The latest scammers were so good, they even fooled Cox Communications. Here’s what to watch our for…
According to TorrentFreak, scammers are now using anti-piracy tracking company IP-Echelon and rights holders like Lionsgate to send false DMCA notices and settlement agreements to internet service providers (ISPs). These are fraudulent, and you should not respond (and definitely not pay a fine). Instead, please send them to email@example.com and we will publish the fraudulent notice and report this to proper authorities.
Currently, there are two prominent anti-piracy companies known for sending direct DMCA notices — with a settlement fee — to ISPs: Rightscorp and CEG TEK. Besides these two, few others are known to proceed in this manner, including IP-Echelon. However, scammers portraying themselves as Lionsgate recently sent a DMCA takedown notice to a Cox subscriber who had downloaded a pirated copy of the movie Allegiant.
On top of the takedown notice, the subscriber was also faced with the ultimatum of a $150 settlement fee. Either that, or face legal action.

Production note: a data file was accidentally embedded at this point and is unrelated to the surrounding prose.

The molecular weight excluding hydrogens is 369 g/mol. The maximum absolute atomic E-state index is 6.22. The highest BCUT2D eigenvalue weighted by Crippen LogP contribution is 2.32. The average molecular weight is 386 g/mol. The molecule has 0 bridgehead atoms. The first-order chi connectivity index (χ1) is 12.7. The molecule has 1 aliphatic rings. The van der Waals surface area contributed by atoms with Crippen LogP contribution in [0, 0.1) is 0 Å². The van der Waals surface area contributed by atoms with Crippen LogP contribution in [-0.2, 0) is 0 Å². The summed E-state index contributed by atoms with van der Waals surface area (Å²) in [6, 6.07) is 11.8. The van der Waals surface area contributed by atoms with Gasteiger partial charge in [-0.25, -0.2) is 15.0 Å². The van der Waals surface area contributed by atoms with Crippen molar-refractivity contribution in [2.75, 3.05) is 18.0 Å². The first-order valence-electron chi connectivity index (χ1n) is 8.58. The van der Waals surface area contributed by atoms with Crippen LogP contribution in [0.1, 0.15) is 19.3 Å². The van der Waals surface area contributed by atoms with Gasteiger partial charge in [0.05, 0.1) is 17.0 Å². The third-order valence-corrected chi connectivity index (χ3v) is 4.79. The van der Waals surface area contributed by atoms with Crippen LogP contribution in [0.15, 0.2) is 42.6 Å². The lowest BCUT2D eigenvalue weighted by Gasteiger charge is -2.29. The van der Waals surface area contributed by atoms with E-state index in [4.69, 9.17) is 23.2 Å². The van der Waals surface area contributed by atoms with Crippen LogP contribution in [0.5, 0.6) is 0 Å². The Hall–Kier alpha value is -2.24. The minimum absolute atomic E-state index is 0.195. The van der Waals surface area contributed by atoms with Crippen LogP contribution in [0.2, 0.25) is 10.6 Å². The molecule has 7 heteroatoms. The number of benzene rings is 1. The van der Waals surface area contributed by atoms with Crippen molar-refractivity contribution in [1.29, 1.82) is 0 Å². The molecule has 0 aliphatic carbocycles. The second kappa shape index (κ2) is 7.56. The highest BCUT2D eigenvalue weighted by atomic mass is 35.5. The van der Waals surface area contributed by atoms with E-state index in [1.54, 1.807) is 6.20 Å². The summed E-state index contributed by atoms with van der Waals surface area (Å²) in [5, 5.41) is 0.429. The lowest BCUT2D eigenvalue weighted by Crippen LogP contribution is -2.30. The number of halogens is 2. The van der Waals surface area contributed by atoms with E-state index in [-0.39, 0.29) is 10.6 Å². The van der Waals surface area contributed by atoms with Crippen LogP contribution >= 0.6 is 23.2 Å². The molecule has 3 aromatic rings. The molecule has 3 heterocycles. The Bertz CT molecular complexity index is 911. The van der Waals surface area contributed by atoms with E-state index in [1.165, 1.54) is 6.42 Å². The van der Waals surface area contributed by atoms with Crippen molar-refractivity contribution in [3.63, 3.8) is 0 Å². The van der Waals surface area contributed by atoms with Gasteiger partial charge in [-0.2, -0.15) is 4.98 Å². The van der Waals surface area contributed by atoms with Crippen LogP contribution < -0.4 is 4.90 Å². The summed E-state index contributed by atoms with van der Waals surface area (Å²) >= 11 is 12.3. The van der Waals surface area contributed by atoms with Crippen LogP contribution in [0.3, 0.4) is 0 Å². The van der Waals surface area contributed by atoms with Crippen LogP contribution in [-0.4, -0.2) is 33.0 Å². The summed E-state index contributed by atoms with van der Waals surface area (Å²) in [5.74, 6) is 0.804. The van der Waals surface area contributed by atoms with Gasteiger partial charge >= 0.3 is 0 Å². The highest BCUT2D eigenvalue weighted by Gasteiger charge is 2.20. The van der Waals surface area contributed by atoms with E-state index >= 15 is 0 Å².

TF was alerted by this and their suspicions grew, so they decided to reach out to IP-Echelon and Lionsgate, to which IP-Echelon responded…
”The notices are fake and not sent by us. It’s a phishing scam. The case is being investigated by US law enforcement.”
The fact that scammers are getting away with this is worrying, but what’s even more shocking is that Cox Communications was also initially fooled. These scammers were clever: they knew that once they had sent the DMCA notice to Cox, Cox would forward this to their subscribers (which they did). Previously, Cox refused to pass those notices along, though all of that changed with a massive legal loss against Rightscorp and BMG Music.
As a result, recipients were getting threats forwarded from Cox, which made the letters look even more authentic.
Initially, Cox wasn’t even aware of the issue. One customer responded to Cox asking whether it was ‘real’ or a ‘scam,’ none of which made Cox question the authenticity. Quite the opposite: Cox responded confirming that it was ‘real’. It was only later that they realized that they had fallen victim to a scam.
So please beware! Any internet subscribers receiving a settlement demand from IP-Echelon are being prompted to make their internet service providers aware of this. There’s a good chance it’s a scam.
(Pixaby Image, CC0 Public Domain)